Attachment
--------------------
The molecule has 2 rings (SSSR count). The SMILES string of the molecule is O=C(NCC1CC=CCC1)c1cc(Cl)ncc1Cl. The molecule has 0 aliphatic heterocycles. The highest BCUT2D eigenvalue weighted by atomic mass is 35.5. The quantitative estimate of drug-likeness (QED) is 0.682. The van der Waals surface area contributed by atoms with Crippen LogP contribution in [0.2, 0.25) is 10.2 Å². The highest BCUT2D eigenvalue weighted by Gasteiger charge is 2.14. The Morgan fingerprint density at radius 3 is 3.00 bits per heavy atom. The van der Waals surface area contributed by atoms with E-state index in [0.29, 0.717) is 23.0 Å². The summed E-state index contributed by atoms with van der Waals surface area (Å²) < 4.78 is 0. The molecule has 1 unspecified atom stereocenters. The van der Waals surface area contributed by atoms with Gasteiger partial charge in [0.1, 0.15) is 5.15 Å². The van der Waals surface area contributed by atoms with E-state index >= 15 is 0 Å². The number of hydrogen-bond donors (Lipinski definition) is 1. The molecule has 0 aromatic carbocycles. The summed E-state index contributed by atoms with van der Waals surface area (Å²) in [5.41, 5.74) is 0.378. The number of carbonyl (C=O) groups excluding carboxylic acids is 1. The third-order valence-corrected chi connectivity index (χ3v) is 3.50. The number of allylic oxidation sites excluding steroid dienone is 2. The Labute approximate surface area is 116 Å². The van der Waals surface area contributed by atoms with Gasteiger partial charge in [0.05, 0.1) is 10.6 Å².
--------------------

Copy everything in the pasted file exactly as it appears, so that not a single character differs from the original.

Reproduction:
The molecule has 2 rings (SSSR count). The SMILES string of the molecule is O=C(NCC1CC=CCC1)c1cc(Cl)ncc1Cl. The molecule has 0 aliphatic heterocycles. The highest BCUT2D eigenvalue weighted by atomic mass is 35.5. The quantitative estimate of drug-likeness (QED) is 0.682. The van der Waals surface area contributed by atoms with Crippen LogP contribution in [0.2, 0.25) is 10.2 Å². The highest BCUT2D eigenvalue weighted by Gasteiger charge is 2.14. The Morgan fingerprint density at radius 3 is 3.00 bits per heavy atom. The van der Waals surface area contributed by atoms with E-state index in [0.29, 0.717) is 23.0 Å². The summed E-state index contributed by atoms with van der Waals surface area (Å²) < 4.78 is 0. The molecule has 1 unspecified atom stereocenters. The van der Waals surface area contributed by atoms with Gasteiger partial charge in [0.1, 0.15) is 5.15 Å². The van der Waals surface area contributed by atoms with E-state index >= 15 is 0 Å². The number of hydrogen-bond donors (Lipinski definition) is 1. The molecule has 0 aromatic carbocycles. The summed E-state index contributed by atoms with van der Waals surface area (Å²) in [5.41, 5.74) is 0.378. The number of carbonyl (C=O) groups excluding carboxylic acids is 1. The third-order valence-corrected chi connectivity index (χ3v) is 3.50. The number of allylic oxidation sites excluding steroid dienone is 2. The Labute approximate surface area is 116 Å². The van der Waals surface area contributed by atoms with Gasteiger partial charge in [0.05, 0.1) is 10.6 Å².